But when they collaborated with the German occupation forces, it also meant that the Soviet Union had to account for the actions of its own citizens (the inter-war states and borders having been, according to the Russian view, illegitimate). This required externalizing an enemy, so downplaying the Jewishness of the Holocaust, on one hand, and exaggerating the “nationalist” and therefore fascist identity of the captive peoples.[13]

Soviet historiography wished to highlight collaboration first and foremost. The relation of those “collaborators” to Jews and the Holocaust was secondary (if it was relevant at all).[14]  Most important was the implementation of Soviet state policy, rather than the truth, so some topics did not require discussion.[15]

Russia today uses distortion of history to support its own foreign policy. This means both to augment supposed collaboration with Nazi Germany by former captive nations to tarnish those countries’ challenges to Russian hegemony; as well as to downplay mass atrocities carried out by Russia. Russia can thus claim Crimea from Ukraine based on the peninsula’s “historic” Russian identity, casually ignoring that Russia had deported the entire indigenous Crimean Tatar population.[16]

Livadia Palace Yalta

Livadia Palace, Yalta

Large-scale stirring up of ethnic hatred, making entire populations into villains, and accusing entire classes of people as enemies of the state (or “fascists”) continues. This is especially clear in the recent events in Ukraine, where Russian propaganda has misused the legacy of the Second World War to incite of hatred and violence. Similarly, Russia simply invented stories that Georgia was committing “genocide” against Ossetians as part of Russia’s justification for invading Georgia in 2008.[17]

Rather than addressing the facts on the ground in Georgia in 2008 and in Ukraine since 2013 – which are subject to legitimate debate – Russian mouthpieces created false narratives rooted in earlier Soviet propaganda either about the events of the Second World War or echoes thereof.

In context, it is entirely understandable that many Ukrainians initially welcomed the Germans as liberators in 1941. They were not the only people to do so, and it in no way implies that these people were “fascists.”[18] Yet some Ukrainians were more than happy to collaborate in the Holocaust then, and since independence after the collapse of the Soviet Union, Ukraine has continued to follow Soviet trends to erase the historical memory of the Jewish population, almost as if there had never been many Jews living there. Some of this erasure is due to Soviet ideology, but some is due to Ukrainian nationalism or national myth.[19]

With respect to “comparative genocide” or “comparative atrocities,” it does not really matter who suffered more, only that people suffered.  So the fact that Nazi Germany saw Slavs as a lower category of human fit only for labor can still represent a negative without trying to relativize it. Acknowledging that Germany singled Jews out for extermination does not deny the Ukrainian (or other) narrative, for example with relation to the Holodomor.[20]  Furthermore, recognizing the role of Ukrainians (and others), who participated in the extermination of the Jews, sometimes not because the Germans compelled them to but actually willingly, becomes politicized – if the countries admit that their people played a role in the crime, this does not negate the victimhood of their people; indeed the opposite: recognizing history strengthens their narrative.[21]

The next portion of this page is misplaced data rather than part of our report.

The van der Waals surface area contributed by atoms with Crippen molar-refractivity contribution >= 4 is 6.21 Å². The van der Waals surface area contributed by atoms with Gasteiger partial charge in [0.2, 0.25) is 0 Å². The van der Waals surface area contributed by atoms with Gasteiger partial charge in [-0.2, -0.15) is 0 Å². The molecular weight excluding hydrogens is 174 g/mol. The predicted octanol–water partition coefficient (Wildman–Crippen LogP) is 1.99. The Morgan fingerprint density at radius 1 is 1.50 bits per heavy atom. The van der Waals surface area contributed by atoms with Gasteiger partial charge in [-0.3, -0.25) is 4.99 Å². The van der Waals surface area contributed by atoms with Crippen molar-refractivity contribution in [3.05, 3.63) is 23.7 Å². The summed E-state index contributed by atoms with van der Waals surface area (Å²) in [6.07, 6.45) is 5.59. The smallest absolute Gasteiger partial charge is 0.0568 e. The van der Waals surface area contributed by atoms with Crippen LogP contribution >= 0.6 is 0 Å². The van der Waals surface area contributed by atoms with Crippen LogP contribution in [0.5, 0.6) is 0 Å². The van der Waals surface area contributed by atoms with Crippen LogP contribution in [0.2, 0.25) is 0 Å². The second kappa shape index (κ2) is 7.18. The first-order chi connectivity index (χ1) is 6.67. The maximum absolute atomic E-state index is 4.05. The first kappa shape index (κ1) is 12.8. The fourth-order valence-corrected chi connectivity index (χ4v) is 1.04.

Post-Holocaust historical memory of Jewish presence in Eastern Europe has been erased twice because it did not fit into historical narratives – first by communists and later by countries after independence who asserted identities outside Russian domination.[22] Countries under Russian captivity before 1991 were not in a position to honestly address their own histories.[23] So where there had been local participation in the Holocaust, this too was not fully understood nor accepted (and where known could even be written off as Russian propaganda). The difficulty that various countries in Eastern Europe have had in addressing what happened on their territories – and how much their own populations were involved, and how willingly – has opened the door for Russian propaganda.

Germany (or at least the Western portion) could rehabilitate itself quickly after the Nazi period by addressing its own collective and individual past. Where countries have not done this, it becomes doubly easy for Russia to tarnish their motives: first by using the former Soviet narrative that all in the captive nations who resisted the Russians were fascists and Nazi collaborators, and second by pointing to real collaboration that these countries may not have fully addressed.

In my country, Austria, the myth of Austria as Nazi Germany’s “first victim” grew out of the fact that Austria as a state did not exist between 1938 and 1945, thus it could not be responsible for crimes – as a state.[24] While true, this is much different than saying the Austrians themselves were not responsible, and that the reconstituted Austrian state should not be responsible for its former Jewish citizens. Austria allowed denazification to lapse.[25]

In the former Soviet space there needs to be 1) more emphasis on critical understanding of the Holocaust within its German context; 2) an improved understanding of the crimes against humanity committed by the Soviet Union (including mass murder, starvation, and deportation of entire ethnic groups) whether or not these meet the legal definition of “genocide”; 3) a much less sentimental view and a more honest appraisal of Stalin; and 4) proper lessons learned from the Holocaust, so that the memory of the Holocaust is not thrown around and abused by demagogues today but actually informs dialogue.